Have you ever waved at someone you recognized, only to realize that you were looking at your own reflection in the mirror?

Have you ever been caught by the Schwan man singing in an off-tune baby voice–while dancing–with your dog?

When you ask your spouse or friend, “What do you think I am, stupid?” does he or she take a long time before replying?

I realized I was doomed to be one brick short of a full load on a childhood excursion with my parents, Mildred and Elmer.

Dad was driving 51/2 mph, the wrong way down a one-way street, with his blinkers still flashing from six blocks before.

Mom, wearing a shower cap over curlers, was raving about how friendly city people were, but how odd it was that they all waved with just one finger.

Then the bombshell hit.

Mom turned to dad, gave me a pat on the head, and exclaimed. “Think of it, Elmer! She will be just like us someday.”

I don’t think she was deliberately being cruel, but I didn’t sleep very well that night.

At that moment, I digested the bleakness of my future. I would be destined to scan the horizon, hoping no witnesses after I climbed into the wrong cars at drive-in theaters, asked department store mannequins for the time, and walked to the front pew of church with my dress tucked into my panty-hose.

Well, I’ve had enough.


I’m not a greedy person, but when my parents handed down attributes to their kids, I was kind of hoping for brains, a little coordination, maybe even money. I would have settled for anything–anything but THE CURSE.

But how do you tell someone you love that you think they are responsible for your elevator not reaching the top floor and not the obstetrician who dropped you on your head at birth?

I would have to be delicate.

“Mom. I think i’m starting to take after you and Dad.”

“Oh! You’re starting to burp a lot?”

“Mom, no.”

“You know, I can just look at cabbage and belch.”


“Oh, I know! Your underpants flew off the clothesline? Mine might not have made the news if your father hadn’t reported the missing weather balloon.”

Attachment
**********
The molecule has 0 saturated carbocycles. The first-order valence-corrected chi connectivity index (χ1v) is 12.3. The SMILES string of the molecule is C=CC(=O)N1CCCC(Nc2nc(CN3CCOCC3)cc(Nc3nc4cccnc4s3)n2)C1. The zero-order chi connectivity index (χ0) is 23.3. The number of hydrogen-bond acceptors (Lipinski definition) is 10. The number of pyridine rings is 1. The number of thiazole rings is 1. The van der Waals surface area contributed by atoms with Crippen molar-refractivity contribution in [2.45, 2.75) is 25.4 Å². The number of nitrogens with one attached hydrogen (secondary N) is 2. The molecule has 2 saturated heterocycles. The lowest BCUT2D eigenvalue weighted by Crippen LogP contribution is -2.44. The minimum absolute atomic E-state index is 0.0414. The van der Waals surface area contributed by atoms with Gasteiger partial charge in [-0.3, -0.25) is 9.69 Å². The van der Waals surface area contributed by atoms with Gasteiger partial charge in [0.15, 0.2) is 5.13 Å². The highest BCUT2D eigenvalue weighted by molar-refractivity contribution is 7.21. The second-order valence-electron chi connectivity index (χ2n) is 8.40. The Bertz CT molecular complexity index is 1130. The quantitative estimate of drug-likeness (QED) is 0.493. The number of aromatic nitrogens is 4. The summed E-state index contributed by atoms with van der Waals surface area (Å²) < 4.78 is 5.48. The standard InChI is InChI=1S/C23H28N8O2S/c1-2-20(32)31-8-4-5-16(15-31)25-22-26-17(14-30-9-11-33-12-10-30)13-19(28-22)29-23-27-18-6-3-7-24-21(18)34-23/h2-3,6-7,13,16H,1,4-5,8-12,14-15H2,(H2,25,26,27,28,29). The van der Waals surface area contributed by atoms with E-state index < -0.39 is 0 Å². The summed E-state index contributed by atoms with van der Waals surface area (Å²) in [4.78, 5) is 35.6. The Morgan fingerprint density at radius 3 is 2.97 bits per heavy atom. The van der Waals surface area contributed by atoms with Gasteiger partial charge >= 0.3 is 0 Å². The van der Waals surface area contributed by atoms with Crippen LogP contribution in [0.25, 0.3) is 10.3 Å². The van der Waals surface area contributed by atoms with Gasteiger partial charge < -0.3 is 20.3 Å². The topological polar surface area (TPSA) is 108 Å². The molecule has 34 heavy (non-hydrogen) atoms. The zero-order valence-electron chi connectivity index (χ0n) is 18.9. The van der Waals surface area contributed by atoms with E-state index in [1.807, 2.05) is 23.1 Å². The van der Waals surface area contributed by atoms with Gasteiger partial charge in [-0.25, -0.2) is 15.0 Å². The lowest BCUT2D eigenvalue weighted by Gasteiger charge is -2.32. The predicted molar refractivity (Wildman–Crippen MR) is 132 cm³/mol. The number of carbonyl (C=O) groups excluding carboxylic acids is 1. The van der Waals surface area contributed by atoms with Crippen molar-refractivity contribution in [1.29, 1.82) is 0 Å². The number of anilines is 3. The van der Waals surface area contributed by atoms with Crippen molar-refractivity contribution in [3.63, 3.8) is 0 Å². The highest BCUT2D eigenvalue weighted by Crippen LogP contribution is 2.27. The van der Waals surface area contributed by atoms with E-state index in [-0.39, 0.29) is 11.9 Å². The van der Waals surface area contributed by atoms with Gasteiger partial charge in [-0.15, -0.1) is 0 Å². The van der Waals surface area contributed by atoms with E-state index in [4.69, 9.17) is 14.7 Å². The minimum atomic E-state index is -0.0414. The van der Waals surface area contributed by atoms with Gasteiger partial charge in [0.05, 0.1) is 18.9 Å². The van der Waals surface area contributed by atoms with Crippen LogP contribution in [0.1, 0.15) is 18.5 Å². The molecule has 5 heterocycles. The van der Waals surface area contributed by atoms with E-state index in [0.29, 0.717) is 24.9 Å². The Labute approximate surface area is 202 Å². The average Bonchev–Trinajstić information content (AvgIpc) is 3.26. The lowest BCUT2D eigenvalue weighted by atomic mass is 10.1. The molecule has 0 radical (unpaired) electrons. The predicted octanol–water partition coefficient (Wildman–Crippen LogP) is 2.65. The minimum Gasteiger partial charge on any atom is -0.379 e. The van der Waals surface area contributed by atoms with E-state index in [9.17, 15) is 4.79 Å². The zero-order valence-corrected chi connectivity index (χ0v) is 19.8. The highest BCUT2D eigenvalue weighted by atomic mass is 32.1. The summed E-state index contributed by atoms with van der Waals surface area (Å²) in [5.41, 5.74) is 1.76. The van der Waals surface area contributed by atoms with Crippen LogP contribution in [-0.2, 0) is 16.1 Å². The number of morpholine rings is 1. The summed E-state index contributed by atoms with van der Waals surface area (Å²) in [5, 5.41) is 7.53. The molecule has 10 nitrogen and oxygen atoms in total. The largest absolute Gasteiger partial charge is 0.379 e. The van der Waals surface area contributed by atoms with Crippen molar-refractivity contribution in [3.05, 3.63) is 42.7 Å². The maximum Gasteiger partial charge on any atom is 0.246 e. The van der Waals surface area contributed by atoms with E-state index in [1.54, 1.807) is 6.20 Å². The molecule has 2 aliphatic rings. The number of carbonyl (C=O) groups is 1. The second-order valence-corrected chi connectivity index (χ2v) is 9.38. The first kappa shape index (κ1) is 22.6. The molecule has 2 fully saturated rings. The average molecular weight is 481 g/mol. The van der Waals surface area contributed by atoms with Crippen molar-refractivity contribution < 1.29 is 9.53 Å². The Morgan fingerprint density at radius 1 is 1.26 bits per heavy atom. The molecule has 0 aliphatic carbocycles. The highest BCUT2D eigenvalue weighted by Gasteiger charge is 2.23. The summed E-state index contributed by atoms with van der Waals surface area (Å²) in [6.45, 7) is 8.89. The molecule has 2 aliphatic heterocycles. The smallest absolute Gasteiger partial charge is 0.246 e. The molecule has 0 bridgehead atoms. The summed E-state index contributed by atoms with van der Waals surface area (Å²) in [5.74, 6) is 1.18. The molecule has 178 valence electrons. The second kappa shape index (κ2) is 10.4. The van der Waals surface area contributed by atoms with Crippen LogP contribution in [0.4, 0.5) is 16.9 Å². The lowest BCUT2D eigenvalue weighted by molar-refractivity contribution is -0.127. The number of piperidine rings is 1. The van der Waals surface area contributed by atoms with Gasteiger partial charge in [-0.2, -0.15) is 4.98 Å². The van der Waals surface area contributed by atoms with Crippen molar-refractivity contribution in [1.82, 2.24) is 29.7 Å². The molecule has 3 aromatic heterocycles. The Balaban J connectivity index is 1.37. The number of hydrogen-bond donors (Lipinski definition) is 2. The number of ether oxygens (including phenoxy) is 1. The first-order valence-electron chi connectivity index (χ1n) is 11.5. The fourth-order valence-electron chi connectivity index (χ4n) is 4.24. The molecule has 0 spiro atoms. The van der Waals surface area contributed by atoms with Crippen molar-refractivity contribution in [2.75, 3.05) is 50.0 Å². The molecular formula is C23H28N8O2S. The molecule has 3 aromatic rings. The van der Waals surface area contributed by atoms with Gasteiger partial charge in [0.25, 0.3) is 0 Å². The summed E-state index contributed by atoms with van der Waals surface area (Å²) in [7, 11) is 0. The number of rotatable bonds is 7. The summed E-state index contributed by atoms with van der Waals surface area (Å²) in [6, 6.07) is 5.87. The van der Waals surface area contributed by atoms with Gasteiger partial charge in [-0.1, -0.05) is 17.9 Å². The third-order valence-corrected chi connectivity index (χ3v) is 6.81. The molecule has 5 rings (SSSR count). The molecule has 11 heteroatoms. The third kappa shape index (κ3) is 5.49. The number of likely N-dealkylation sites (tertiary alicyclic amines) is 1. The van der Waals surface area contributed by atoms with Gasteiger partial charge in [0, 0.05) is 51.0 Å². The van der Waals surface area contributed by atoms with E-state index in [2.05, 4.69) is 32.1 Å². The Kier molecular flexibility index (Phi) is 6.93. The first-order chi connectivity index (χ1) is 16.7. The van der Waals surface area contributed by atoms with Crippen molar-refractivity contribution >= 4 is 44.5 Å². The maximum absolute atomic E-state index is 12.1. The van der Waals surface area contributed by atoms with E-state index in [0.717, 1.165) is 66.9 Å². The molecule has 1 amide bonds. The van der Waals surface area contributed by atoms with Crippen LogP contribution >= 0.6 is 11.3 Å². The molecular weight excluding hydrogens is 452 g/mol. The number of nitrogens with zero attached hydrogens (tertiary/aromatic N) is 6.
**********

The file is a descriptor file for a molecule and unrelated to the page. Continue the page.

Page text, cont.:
Me, fitting the dizzy blonde stereotype even before I bleached my hair blonde.

“MOM! NO! My husband told me that I’m just like the dizzy blonde stereotype, except I don’t have a big chest or blonde hair. I fell into the toilet this morning. How was I supposed to know the seat was still up? My boss told me that he looked up in the dictionary under “nincompoop” and found MY picture. What’s really troubling is that this been one of my better days, and I owe it all to you and Dad.”

“Oh, Honey. We didn’t leave the toilet seat up.”

“No, Mom. What I’m trying to say is I’m starting to follow in your footsteps. Let’s face it. when was the last time you actually sprayed your armpits with deodorant?”

“Oh, silly! That was your father that used my hairspray for an antiperspirant–oh–and the Nair instead of the Preparation H. It was me that gargled with Pine-sol. Actually your father kind of liked it. You know how he likes the smell of pine trees.”

“Mom, sometimes I wonder what we did to deserve being the way we are.”

“Me, too. We sure are lucky, aren’t we?”

“For CRIPES sake, Mom! Haven’t you heard a word I said? We’re CURSED! Our light are on, but NOBODY’S HOME. There’s so much air between our ears that we’re in danger OF FLOATING AWAY like the Goodyear Blimp! Don’t-you-un-der-stand-what-all-of-this-MEEEEEEEEEEANS?”

“Oh, silly! Of course I do. What do you think I am? Dingy?”


 Thanks, Mom and Dad, for being funny, forgiving, and fabulous. I love and miss you. M

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